To grow up in this town really was the dream. Big backyards with pools and even bigger beaches with an endless ocean, available any day of the year.
When you live by the coast it's always about the water.
Watching tide charts to see when we could safely swim over to the sandbar then playing for hours until the tides turned once more for the return swim.
Putting at 8 knots to the very end of South West Arm in the pursuit of fresh waterfalls, smooth rocks & an infamous rope swing then the sweet combination of adrenaline & pleasure as we wade around the warm river telling stories of sharks and all we knew about their feeding habits.
Dad's longboard taking priority over passengers and having to duck down if riding in the 'second car with no roof racks'. Finding sand in the bed, shower & all creases of the car...even in winter.
Owning a wetsuit. Feeling indestructible in a wetsuit. Not being afraid of being dumped.
The smell of the National Park as we drove for picnics by the river or through to Garie to check the surf.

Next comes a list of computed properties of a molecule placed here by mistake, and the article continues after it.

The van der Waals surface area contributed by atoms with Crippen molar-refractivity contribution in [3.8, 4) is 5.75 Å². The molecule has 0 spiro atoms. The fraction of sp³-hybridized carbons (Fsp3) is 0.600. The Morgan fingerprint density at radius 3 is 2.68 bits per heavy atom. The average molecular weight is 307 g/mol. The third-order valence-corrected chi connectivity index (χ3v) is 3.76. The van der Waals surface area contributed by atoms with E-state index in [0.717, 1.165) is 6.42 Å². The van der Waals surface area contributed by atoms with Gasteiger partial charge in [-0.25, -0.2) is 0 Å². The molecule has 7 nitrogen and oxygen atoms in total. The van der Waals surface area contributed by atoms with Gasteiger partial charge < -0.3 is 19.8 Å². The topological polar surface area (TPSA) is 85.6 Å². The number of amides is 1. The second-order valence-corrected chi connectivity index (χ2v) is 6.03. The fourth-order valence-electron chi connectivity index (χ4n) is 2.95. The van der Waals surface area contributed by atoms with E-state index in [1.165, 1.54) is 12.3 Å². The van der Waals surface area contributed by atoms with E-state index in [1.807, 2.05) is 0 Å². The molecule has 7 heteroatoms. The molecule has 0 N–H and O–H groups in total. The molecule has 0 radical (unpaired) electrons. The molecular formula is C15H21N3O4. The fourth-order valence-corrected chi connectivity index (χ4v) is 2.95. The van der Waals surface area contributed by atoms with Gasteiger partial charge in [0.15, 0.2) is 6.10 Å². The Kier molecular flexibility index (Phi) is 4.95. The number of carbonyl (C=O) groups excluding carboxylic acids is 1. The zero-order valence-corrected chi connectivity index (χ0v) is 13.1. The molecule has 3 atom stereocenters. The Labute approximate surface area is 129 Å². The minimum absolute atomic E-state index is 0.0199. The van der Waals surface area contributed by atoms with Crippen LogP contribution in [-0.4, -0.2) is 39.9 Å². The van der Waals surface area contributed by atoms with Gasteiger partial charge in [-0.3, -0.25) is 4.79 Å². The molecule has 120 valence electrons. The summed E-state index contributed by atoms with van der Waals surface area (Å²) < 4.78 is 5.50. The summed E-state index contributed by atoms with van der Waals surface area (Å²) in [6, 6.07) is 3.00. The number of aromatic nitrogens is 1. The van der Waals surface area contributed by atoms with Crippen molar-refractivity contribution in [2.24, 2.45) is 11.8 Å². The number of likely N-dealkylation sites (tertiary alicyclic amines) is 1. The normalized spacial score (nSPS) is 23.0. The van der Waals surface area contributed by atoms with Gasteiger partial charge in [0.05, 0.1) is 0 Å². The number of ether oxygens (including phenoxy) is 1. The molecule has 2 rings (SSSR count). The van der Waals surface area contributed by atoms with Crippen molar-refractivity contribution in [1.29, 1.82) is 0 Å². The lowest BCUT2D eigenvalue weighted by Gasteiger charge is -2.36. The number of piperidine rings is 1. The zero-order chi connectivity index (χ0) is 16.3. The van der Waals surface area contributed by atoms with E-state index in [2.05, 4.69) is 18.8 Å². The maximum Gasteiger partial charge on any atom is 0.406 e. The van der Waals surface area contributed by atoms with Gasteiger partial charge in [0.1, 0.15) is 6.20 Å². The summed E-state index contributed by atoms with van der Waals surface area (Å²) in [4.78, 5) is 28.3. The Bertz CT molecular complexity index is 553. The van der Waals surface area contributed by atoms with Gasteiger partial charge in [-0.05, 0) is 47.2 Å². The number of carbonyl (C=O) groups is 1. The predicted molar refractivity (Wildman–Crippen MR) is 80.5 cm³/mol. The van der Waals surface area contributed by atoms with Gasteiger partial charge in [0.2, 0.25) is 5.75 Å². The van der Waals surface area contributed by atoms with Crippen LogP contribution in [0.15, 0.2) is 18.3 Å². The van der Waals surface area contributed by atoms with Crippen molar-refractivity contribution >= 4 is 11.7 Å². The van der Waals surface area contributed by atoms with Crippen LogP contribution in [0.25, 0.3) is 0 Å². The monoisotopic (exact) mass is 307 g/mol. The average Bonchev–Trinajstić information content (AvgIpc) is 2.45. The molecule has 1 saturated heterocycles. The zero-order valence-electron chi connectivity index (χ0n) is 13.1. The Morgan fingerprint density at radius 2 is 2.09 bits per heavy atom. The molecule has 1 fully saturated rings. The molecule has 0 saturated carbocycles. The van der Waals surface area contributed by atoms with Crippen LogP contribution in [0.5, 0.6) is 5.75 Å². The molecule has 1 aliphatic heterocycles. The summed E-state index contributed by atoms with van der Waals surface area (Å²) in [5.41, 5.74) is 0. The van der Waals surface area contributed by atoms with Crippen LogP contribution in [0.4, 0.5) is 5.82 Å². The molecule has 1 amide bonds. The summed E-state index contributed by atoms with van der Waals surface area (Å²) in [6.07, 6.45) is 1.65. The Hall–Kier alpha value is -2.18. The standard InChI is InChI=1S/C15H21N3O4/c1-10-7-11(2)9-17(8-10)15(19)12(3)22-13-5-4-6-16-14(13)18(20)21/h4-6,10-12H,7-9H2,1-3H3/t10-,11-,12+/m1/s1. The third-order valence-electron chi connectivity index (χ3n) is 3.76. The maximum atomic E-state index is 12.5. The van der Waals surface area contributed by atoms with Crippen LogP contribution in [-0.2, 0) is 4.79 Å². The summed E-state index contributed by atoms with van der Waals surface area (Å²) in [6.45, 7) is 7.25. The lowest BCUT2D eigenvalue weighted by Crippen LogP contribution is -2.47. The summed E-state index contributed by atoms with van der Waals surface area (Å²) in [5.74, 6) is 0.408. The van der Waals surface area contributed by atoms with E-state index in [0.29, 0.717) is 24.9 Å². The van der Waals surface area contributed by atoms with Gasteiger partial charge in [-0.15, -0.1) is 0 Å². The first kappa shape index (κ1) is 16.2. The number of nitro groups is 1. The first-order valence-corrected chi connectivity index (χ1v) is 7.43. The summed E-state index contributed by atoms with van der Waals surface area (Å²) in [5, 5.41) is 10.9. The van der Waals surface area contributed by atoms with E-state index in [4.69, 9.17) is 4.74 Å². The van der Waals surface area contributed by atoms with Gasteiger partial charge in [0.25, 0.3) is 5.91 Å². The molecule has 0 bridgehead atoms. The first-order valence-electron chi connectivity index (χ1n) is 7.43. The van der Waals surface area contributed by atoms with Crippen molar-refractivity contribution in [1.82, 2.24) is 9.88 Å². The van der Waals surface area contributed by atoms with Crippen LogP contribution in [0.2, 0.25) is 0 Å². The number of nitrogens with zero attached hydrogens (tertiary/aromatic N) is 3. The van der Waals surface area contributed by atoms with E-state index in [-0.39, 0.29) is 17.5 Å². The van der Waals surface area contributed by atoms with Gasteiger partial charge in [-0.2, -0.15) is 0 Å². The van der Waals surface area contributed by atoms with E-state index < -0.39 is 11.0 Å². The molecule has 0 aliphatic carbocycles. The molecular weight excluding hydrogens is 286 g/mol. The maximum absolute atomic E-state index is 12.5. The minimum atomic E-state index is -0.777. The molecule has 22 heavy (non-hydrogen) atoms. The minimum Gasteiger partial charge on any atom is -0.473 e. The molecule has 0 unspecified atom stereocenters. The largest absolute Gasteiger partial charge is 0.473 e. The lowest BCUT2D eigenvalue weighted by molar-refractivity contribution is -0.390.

Being flung around the back of a boat on a donut, skis or wakeboard then refuelling at Atwells Boat Shed with homemade sausage rolls & a bag of red frogs.
Summer holidays, deep, natural tans, being on the esplanade with other early risers as we wait for the sun to come up over the horizon.
It's been 24 years now and things have evolved a little, 'cool' cafes & bars & restaurants have popped up and bring crowds in on their own merit. I ride my bike less, I've forgotten how to surf and am now afraid of being dumped when the swell is big. When I go for a walk I usually motivate myself to do so with the promise of a soy latte at the end of it. Work takes me away most days of the week and by a Friday afternoon the commute kills me.
But the simplicity and perspective that comes when standing, or more importantly living, alongside a large body of water is profound. I'm still here and above all else what's keeping me is the water. It's always about the water.